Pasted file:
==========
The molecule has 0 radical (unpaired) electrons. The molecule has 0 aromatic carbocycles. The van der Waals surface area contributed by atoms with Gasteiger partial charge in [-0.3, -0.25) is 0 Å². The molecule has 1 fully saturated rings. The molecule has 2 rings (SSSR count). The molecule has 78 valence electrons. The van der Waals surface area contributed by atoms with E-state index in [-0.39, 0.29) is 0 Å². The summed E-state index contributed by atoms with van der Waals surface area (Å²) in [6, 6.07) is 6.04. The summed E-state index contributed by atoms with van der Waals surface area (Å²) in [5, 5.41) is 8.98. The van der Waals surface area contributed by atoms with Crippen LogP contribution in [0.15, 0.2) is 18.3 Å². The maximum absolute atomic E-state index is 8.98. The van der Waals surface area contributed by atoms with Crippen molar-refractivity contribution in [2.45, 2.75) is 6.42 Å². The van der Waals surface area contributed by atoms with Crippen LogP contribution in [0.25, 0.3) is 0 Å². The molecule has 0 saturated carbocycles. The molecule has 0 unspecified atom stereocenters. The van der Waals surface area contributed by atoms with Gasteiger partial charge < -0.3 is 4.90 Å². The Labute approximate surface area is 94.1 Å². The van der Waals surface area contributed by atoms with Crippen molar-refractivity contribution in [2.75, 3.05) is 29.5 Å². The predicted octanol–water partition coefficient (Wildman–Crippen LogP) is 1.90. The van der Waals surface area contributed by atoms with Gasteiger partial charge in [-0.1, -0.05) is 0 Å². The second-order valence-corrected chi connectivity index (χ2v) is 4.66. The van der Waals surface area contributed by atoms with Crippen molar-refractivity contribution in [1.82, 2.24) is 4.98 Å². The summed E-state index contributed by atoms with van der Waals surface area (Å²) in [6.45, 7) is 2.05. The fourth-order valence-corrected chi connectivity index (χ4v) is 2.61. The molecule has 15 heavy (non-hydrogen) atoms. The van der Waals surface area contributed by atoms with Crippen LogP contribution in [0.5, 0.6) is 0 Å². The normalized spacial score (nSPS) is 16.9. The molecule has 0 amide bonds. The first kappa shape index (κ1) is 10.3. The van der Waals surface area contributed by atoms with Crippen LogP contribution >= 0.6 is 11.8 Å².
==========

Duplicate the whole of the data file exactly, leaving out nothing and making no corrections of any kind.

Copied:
The molecule has 0 radical (unpaired) electrons. The molecule has 0 aromatic carbocycles. The van der Waals surface area contributed by atoms with Gasteiger partial charge in [-0.3, -0.25) is 0 Å². The molecule has 1 fully saturated rings. The molecule has 2 rings (SSSR count). The molecule has 78 valence electrons. The van der Waals surface area contributed by atoms with E-state index in [-0.39, 0.29) is 0 Å². The summed E-state index contributed by atoms with van der Waals surface area (Å²) in [6, 6.07) is 6.04. The summed E-state index contributed by atoms with van der Waals surface area (Å²) in [5, 5.41) is 8.98. The van der Waals surface area contributed by atoms with Crippen LogP contribution in [0.15, 0.2) is 18.3 Å². The maximum absolute atomic E-state index is 8.98. The van der Waals surface area contributed by atoms with Crippen molar-refractivity contribution in [2.45, 2.75) is 6.42 Å². The van der Waals surface area contributed by atoms with Crippen LogP contribution in [0.25, 0.3) is 0 Å². The molecule has 0 saturated carbocycles. The molecule has 0 unspecified atom stereocenters. The van der Waals surface area contributed by atoms with Gasteiger partial charge < -0.3 is 4.90 Å². The Labute approximate surface area is 94.1 Å². The van der Waals surface area contributed by atoms with Crippen molar-refractivity contribution in [2.75, 3.05) is 29.5 Å². The predicted octanol–water partition coefficient (Wildman–Crippen LogP) is 1.90. The van der Waals surface area contributed by atoms with Gasteiger partial charge in [-0.1, -0.05) is 0 Å². The second-order valence-corrected chi connectivity index (χ2v) is 4.66. The van der Waals surface area contributed by atoms with Crippen molar-refractivity contribution in [1.82, 2.24) is 4.98 Å². The summed E-state index contributed by atoms with van der Waals surface area (Å²) in [6.45, 7) is 2.05. The fourth-order valence-corrected chi connectivity index (χ4v) is 2.61. The molecule has 15 heavy (non-hydrogen) atoms. The van der Waals surface area contributed by atoms with Crippen LogP contribution in [0.5, 0.6) is 0 Å². The normalized spacial score (nSPS) is 16.9. The molecule has 0 amide bonds. The first kappa shape index (κ1) is 10.3. The van der Waals surface area contributed by atoms with Crippen LogP contribution >= 0.6 is 11.8 Å².